For the first flight I double and triple checked the control movements to make sure everything was moving in the right direction. I then did a motor run-up to make sure it was running at full power. With the wind down around 5 MPH and all systems appearing to be a go, I gave the Wright Flyer a toss into the wind and off it went. A very uneventful first launch. It flew away nicely with a very gentle toss and immediately started to climb.
I only had to add a tiny bit of down trim and a little aileron trim. The Flyer was much more stable than I had expected. I was flying on high rates from the beginning, but the roll rate is pretty fast, and the elevator a bit sensitive, so I’d recommend if you’re new, or fairly new to R/C planes, that you fly your first flights on low rates. It is very docile on low rates leaving no doubt in my mind that this could be used as a trainer for someone new to R/C. I tried some gentle turns in both directions and it was very easy to maintain a constant bank. I’m sure if I was flying in higher wind it would have bounced around a bit, but the little bit of wind I was flying in, didn’t have much affect on its stability. I then tried some climbs to see how well it would gain altitude and it isn’t bad at all. As long as you don’t try to force it to climb and are patient making small banked turns as you climb, it will just keep going up and up at a decent clip.
Slow Speed Flight
For obvious reasons I always I like to check out a new plane’s slow flight characteristics as quickly as possible during its first flight…..so, I slowed the Flyer down to see just how well it behaved at slow speed. Again, the plane was very stable, in fact, it was amazing. Thanks to the canard, this plane is virtually impossible to stall. As you slow down the canard stalls before the main wings, making the canard drop as it stalls picking up flying speed on its own, so the main wings are nearly impossible to get into a stalled condition. I’m sure it is possible, but I couldn’t do it. Since you can’t stall the main wing, you also don’t have to worry about tip stalls, which is often the death of a new flyer’s first plane(s). Well you don’t have to worry about it with this one. Since it was so well behaved I went ahead and brought it in to land on the grass, and as expected it touched down at a crawl and stopped in a foot or two. A very friendly flying plane.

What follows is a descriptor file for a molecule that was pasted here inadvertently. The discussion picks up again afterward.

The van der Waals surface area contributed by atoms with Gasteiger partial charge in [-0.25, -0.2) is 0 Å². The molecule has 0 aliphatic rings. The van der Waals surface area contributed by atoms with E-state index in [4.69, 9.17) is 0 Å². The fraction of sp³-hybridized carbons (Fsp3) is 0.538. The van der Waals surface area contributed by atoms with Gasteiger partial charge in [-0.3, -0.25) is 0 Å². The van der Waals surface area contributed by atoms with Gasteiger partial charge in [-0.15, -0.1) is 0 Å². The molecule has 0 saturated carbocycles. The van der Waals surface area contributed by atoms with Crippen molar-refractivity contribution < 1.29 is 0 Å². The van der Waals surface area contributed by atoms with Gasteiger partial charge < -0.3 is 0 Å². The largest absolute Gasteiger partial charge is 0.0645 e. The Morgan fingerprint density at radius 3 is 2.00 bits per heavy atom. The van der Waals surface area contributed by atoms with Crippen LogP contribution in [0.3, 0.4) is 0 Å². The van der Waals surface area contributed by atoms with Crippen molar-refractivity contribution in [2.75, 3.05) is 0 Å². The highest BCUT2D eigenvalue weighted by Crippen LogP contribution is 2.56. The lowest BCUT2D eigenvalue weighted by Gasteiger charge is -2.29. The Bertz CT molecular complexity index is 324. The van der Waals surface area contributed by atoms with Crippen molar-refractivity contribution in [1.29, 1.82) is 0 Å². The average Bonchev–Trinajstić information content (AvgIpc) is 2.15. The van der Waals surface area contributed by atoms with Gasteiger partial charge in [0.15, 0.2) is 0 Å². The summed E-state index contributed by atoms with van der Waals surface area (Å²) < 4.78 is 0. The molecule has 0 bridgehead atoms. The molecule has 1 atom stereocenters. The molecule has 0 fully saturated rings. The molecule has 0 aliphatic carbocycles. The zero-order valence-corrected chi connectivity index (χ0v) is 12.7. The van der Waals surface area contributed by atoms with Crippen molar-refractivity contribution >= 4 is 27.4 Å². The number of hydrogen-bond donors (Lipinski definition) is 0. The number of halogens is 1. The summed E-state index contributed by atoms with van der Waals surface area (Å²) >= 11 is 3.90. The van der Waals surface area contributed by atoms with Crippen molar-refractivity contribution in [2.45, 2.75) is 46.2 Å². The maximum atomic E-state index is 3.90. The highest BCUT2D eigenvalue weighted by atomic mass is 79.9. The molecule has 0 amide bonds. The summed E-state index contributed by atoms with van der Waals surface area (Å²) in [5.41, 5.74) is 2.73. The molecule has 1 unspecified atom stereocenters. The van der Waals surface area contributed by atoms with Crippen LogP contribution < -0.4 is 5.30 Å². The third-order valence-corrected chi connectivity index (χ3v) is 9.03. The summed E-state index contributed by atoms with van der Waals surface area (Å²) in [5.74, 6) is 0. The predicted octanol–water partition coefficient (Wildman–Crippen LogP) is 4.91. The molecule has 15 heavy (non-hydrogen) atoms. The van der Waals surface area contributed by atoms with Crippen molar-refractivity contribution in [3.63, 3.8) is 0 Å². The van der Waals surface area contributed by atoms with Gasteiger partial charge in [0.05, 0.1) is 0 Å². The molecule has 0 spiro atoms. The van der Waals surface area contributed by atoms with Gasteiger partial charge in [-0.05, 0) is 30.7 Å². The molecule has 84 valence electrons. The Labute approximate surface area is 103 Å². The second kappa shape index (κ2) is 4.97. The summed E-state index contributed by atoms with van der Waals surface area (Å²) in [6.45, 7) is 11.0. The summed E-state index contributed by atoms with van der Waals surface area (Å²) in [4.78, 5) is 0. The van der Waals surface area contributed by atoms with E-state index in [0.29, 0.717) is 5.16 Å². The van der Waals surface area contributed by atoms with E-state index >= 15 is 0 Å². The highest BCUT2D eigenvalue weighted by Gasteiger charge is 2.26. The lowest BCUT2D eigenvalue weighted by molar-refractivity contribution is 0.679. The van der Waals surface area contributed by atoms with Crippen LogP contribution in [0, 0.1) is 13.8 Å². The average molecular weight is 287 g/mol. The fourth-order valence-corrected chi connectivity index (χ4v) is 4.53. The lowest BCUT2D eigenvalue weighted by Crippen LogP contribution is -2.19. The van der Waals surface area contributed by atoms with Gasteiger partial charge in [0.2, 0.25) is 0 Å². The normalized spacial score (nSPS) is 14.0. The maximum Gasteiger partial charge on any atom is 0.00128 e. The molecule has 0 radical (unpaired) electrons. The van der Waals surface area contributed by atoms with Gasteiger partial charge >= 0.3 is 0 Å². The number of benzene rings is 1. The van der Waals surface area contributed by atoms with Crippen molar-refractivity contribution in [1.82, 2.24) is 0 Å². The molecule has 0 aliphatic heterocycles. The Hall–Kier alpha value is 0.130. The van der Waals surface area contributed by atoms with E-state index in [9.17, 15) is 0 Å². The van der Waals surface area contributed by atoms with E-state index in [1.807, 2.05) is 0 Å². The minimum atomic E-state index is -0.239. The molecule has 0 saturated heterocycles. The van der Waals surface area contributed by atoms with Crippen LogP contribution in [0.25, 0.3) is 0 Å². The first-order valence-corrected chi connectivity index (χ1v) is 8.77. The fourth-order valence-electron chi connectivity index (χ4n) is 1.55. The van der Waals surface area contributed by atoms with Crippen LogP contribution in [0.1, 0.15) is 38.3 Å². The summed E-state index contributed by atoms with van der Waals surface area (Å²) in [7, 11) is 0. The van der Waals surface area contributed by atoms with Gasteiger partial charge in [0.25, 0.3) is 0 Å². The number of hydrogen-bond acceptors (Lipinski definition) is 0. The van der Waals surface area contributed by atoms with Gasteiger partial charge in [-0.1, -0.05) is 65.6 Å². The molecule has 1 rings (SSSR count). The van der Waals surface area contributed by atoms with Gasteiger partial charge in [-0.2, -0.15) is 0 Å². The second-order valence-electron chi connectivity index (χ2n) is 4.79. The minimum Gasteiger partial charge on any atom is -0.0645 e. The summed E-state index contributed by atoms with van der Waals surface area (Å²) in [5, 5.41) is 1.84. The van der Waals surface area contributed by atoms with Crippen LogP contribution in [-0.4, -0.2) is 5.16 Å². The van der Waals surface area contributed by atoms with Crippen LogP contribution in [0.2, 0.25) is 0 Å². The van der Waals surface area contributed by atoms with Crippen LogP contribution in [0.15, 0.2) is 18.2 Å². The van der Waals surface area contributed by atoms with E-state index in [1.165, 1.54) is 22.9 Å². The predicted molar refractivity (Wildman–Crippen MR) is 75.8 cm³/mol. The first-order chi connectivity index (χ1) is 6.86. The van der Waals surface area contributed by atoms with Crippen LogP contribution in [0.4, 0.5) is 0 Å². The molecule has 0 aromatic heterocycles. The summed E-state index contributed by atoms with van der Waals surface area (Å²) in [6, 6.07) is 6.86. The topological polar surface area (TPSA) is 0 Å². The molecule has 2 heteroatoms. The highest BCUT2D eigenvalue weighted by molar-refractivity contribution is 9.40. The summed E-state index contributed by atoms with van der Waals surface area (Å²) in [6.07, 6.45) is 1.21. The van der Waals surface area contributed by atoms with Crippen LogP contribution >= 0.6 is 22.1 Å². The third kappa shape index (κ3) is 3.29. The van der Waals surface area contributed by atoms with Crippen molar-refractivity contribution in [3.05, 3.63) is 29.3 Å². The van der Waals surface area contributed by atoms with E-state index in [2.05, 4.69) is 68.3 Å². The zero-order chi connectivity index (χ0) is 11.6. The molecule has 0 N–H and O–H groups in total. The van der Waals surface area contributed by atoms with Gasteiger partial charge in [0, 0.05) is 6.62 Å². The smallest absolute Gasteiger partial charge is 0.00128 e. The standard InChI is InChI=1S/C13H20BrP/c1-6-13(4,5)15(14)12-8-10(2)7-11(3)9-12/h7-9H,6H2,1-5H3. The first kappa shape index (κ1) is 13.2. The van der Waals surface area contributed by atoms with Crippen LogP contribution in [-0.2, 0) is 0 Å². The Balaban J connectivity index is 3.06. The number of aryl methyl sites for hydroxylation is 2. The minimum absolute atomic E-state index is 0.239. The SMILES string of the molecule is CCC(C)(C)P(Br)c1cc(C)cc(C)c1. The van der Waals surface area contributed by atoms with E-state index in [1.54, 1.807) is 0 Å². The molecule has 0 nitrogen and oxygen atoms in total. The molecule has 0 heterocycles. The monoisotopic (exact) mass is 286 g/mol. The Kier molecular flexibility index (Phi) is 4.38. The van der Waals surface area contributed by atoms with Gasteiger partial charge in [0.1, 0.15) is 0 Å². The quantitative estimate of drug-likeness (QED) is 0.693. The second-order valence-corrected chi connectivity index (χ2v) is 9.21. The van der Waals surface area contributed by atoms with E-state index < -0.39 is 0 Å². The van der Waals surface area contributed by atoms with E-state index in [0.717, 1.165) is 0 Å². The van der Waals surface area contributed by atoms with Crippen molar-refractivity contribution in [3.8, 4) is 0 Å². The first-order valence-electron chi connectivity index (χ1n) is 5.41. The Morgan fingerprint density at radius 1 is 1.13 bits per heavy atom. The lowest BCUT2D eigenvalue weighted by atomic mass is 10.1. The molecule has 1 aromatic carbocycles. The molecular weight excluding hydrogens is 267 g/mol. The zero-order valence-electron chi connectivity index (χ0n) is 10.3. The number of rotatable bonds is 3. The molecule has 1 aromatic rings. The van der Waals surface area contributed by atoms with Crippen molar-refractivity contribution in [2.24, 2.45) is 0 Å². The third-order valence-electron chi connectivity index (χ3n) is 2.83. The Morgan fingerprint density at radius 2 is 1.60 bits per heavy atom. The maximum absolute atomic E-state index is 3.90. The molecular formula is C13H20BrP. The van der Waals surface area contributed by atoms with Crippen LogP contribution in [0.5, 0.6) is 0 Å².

What a silly heading for this type of plane. 🙂 Of course this plane was never intended to fly any real aerobatics, full-size, or model. The full-size could barely get off the ground, but believe it or not the model will do a couple of common aerobatic maneuvers, but you do have to work at it a bit. You’ll want some altitude, but if you pick up some speed in a shallow dive and have high rates on, you can do a loop or roll. The rolls are actually pretty decent looking, but the loops are a bit funny. If you had some more power this plane could perform a very nice looking loop, but I was impressed that it would do it at all.
Second and Third Flight
As I alluded to during the construction I had a couple of problems with the plane due to not double-checking the tightness of pre-installed components before flying. Bad me. On the second flight I was about 6 feet off the ground…luckily I was flying around low….and the Flyer all of a sudden nosed over and dove right into the ground. There was only minor damage with a cracked canard and a broken brace on the framework. What had happened is the left rear engine mounting screw, the one that adjusts the thrust angle of the motor, had come out and the motor had moved to full down incidence causing it to dive. It only took me a few minutes to fix it up as good as new and prepare for my second flight. Preparing for flight I ran the motors to full throttle and one of the propellers went flying off. Again I had forgotten to check the tightness of the pre-installed hardware. You’d think I would have taken the time after the first failure to check the rest of the plane out, but I didn’t. I would suggest you don’t make the same “novice” mistake. 🙁
Flight times were around 7 minutes. It would be very tempting to put a Lithium Poly battery in the Flyer to extend the flight times and to lower the weight a bit at the same time. You could easily double your flight time with the LiPo.